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Korean War vet swaps stories with Luke AFB pilots

LUKE AIR FORCE BASE, Ariz. (AFNS) -- He served as a test pilot for the Navy during an era when joint helmet-mounted cueing systems, which project a display into the pilot's visor, weren't available in aircraft and communication between pilots and those on the ground was difficult.

As a way to bring back happy memories of the "good old days" and celebrate his 83rd birthday, retired Navy officer Anthony Canzonetta spent time and swapped stories with pilots of the 62nd Fighter Squadron during a visit to Luke Air Force Base, Ariz. June 13.

Canzonetta, flew F-9F Panther jets in the Korean War and was also test pilot. During the course of his career he suffered a cerebral hemorrhage, which still affects him to this day.

His daughter, Victoria, came up with the idea for the visit.

"My father loves and treasures his days as a pilot," Victoria said. "They say Alzheimer's patients go back to the time when they were the happiest, and I noticed lately he's been talking more and more about his planes. Knowing he was unable to attend this year's air show, I thought why not contact Luke public affairs and organize something for his birthday."

The tour began with looking at various static displays at the air park followed by a stop at the end of the runway where Canzonetta could watch aircraft take off.

It wasn't until arriving at the 62nd FS that one could see Canzonetta’s humor and smile show through.

"I haven't seen him grin like a Cheshire cat for so long," Victoria said. "The guys have been so welcoming and watching him get a chance to tell his stories is the best part."

As part of the tour, Capt. Brian Dudley, the 62nd FS A-Flight commander and an instructor pilot, showed Canzonetta the current flight gear, which included the G-suit and helmet. Afterward, Canzonetta and the pilots swapped stories in the heritage room before heading out to the flightline to take photos, meet Col. John Hanna, the 56th Operations Group commander, and talk with a student pilot.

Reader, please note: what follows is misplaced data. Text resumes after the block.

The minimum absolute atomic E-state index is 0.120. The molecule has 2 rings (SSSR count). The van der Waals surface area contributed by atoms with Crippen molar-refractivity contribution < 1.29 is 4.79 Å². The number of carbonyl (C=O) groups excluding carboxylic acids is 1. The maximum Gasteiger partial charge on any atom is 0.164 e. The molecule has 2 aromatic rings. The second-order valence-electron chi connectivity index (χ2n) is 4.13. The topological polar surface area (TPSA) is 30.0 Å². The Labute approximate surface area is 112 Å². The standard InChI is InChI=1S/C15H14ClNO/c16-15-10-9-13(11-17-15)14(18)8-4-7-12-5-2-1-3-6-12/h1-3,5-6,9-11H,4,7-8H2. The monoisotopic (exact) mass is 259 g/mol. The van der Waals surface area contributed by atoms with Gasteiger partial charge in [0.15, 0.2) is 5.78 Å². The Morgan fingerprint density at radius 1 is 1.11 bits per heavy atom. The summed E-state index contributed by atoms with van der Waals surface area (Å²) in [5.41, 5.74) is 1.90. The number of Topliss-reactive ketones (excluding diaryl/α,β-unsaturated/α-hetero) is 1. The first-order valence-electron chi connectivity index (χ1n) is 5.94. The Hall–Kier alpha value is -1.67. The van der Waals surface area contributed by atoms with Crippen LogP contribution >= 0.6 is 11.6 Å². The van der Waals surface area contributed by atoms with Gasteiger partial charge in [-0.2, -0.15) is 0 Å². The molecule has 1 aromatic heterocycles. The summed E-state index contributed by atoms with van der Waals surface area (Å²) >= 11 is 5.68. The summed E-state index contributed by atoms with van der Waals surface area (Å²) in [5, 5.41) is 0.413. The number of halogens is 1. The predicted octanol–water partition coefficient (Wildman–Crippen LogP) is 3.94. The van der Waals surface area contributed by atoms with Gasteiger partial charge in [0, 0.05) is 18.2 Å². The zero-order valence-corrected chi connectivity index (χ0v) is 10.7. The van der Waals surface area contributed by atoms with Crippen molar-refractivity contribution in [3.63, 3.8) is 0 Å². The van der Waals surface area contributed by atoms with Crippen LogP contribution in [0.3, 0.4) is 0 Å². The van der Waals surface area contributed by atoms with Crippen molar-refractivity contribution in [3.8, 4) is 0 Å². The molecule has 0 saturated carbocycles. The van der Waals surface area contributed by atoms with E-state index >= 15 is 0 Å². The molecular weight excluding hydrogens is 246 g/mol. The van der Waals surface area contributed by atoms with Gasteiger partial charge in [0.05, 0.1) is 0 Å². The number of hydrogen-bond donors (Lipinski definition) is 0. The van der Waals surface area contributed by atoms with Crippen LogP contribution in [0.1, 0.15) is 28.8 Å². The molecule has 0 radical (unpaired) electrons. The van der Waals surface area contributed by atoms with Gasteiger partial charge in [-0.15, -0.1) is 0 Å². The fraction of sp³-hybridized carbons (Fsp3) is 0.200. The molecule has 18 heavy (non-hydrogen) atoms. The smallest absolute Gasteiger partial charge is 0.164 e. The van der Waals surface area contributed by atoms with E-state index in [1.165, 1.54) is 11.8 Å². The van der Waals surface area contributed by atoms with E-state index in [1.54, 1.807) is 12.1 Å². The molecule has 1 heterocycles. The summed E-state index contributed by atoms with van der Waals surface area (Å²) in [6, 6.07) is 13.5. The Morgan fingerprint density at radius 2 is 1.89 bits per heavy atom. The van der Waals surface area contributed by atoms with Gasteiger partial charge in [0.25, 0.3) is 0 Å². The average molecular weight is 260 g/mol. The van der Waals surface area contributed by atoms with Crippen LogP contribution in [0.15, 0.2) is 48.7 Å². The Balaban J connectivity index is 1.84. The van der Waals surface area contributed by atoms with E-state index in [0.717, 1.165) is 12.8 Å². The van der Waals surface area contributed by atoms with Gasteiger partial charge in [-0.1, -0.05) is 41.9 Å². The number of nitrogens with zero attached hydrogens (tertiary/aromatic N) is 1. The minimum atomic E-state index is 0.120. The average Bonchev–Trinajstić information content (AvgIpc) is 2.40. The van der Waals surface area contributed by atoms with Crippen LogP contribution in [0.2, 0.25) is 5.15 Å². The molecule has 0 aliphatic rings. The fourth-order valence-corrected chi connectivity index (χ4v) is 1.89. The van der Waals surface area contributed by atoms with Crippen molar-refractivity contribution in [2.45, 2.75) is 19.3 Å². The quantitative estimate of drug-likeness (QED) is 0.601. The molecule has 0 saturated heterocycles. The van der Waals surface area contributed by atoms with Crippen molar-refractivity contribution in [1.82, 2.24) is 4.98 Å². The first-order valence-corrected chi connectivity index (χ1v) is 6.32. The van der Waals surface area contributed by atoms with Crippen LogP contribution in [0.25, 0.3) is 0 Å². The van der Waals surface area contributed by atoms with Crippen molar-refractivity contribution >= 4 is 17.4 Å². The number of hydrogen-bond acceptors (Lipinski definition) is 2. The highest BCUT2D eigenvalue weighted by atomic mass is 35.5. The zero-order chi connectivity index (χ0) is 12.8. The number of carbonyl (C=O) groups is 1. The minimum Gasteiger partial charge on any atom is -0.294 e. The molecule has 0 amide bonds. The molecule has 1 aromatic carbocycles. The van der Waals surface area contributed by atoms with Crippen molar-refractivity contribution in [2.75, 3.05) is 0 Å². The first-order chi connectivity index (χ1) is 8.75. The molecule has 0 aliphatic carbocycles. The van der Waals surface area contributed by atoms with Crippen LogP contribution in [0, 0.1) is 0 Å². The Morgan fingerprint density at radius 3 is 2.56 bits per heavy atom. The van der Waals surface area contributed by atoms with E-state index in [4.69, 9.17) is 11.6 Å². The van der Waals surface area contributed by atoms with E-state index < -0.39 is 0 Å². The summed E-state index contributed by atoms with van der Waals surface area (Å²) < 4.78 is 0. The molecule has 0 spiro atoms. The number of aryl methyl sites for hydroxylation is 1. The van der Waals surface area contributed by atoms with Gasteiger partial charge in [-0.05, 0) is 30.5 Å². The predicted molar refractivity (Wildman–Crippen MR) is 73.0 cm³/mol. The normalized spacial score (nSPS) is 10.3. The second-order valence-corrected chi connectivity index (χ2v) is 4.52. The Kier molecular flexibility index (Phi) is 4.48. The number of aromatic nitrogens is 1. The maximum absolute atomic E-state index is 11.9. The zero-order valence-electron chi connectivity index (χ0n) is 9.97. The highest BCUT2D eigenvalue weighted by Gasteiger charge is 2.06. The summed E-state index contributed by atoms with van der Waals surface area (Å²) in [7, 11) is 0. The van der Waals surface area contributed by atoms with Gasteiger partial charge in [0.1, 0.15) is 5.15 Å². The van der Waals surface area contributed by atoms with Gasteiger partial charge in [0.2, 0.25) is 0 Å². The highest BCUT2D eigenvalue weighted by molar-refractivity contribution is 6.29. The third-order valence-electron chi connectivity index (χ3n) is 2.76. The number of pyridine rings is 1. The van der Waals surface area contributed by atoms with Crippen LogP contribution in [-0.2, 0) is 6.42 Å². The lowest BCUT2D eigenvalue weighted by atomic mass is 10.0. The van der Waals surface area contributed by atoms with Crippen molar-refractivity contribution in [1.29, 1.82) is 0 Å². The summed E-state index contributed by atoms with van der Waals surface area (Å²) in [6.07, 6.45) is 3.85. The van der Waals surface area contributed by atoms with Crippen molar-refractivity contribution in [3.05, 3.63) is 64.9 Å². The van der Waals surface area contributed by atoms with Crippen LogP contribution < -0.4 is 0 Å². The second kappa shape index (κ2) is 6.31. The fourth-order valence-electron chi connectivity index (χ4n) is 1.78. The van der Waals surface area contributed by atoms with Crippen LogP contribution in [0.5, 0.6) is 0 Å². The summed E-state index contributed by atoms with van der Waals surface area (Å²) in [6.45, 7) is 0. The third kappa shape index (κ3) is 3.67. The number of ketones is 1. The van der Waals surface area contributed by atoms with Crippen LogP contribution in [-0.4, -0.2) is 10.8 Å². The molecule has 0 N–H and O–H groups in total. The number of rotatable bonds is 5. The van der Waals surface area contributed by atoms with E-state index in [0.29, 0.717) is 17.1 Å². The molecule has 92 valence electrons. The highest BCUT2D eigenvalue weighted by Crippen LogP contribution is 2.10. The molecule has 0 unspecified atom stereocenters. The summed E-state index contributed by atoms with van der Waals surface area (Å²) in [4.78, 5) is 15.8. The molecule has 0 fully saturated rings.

"My favorite part of the day was seeing him wear the headset and talk to the student pilot in the F-16," Dudley said. "They talked about flying and he may have also been giving our student a few tips on how to actually fly a jet, being a test pilot himself."

During their time together, Dudley and Canzonetta talked about a variety of topics from flying to Canzonetta's love for fast cars, his experience recovering from injuries, and transitioning to life as a civilian.

"It was a great opportunity talking with Mr. Canzonetta about flying and aviation and see how much things have stayed the same and how things have changed," Dudley said. "It's nice to see he's having a great time, and it's just fun to spend time with him as well."

Although Canzonetta is a prior Navy pilot, being able to spend time with Air Force pilots still felt like he was coming home, he said.

"It's been a great, great thing to come out and meet these guys, see what they're doing and how they're doing it," Canzonetta said. "I'm very pleased they invited me, and I hope I can come back. The best part was when I watched the student pilot unload out of the plane. It brought back a lot of memories."
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